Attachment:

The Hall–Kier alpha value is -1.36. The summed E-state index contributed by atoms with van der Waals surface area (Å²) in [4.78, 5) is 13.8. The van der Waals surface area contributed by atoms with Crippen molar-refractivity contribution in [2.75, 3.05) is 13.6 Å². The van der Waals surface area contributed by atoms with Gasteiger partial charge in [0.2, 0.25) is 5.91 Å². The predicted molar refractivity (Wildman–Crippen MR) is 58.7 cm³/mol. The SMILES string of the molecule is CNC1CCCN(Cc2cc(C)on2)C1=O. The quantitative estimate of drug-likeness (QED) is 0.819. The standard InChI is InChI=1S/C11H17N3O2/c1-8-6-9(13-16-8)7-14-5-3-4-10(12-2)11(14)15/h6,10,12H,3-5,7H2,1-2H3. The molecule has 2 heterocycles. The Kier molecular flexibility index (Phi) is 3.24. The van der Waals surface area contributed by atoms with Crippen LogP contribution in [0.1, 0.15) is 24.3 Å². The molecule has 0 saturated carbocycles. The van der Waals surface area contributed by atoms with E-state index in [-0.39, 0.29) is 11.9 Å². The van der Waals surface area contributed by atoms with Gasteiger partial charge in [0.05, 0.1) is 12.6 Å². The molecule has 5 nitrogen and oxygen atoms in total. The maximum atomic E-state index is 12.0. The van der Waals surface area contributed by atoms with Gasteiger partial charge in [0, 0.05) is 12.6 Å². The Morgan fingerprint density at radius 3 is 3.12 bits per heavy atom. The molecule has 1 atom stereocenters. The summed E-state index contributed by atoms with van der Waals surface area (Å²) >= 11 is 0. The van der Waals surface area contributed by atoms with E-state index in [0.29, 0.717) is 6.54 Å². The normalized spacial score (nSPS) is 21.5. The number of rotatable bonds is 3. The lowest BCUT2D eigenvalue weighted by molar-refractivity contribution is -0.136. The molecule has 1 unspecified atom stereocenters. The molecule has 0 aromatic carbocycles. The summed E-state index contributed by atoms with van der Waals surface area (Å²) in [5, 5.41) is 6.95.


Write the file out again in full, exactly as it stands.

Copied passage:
The Hall–Kier alpha value is -1.36. The summed E-state index contributed by atoms with van der Waals surface area (Å²) in [4.78, 5) is 13.8. The van der Waals surface area contributed by atoms with Crippen molar-refractivity contribution in [2.75, 3.05) is 13.6 Å². The van der Waals surface area contributed by atoms with Gasteiger partial charge in [0.2, 0.25) is 5.91 Å². The predicted molar refractivity (Wildman–Crippen MR) is 58.7 cm³/mol. The SMILES string of the molecule is CNC1CCCN(Cc2cc(C)on2)C1=O. The quantitative estimate of drug-likeness (QED) is 0.819. The standard InChI is InChI=1S/C11H17N3O2/c1-8-6-9(13-16-8)7-14-5-3-4-10(12-2)11(14)15/h6,10,12H,3-5,7H2,1-2H3. The molecule has 2 heterocycles. The Kier molecular flexibility index (Phi) is 3.24. The van der Waals surface area contributed by atoms with Crippen LogP contribution in [0.1, 0.15) is 24.3 Å². The molecule has 0 saturated carbocycles. The van der Waals surface area contributed by atoms with E-state index in [-0.39, 0.29) is 11.9 Å². The van der Waals surface area contributed by atoms with Gasteiger partial charge in [0.05, 0.1) is 12.6 Å². The molecule has 5 nitrogen and oxygen atoms in total. The maximum atomic E-state index is 12.0. The van der Waals surface area contributed by atoms with Gasteiger partial charge in [0, 0.05) is 12.6 Å². The Morgan fingerprint density at radius 3 is 3.12 bits per heavy atom. The molecule has 1 atom stereocenters. The summed E-state index contributed by atoms with van der Waals surface area (Å²) >= 11 is 0. The van der Waals surface area contributed by atoms with E-state index in [0.29, 0.717) is 6.54 Å². The normalized spacial score (nSPS) is 21.5. The number of rotatable bonds is 3. The lowest BCUT2D eigenvalue weighted by molar-refractivity contribution is -0.136. The molecule has 1 unspecified atom stereocenters. The molecule has 0 aromatic carbocycles. The summed E-state index contributed by atoms with van der Waals surface area (Å²) in [5, 5.41) is 6.95.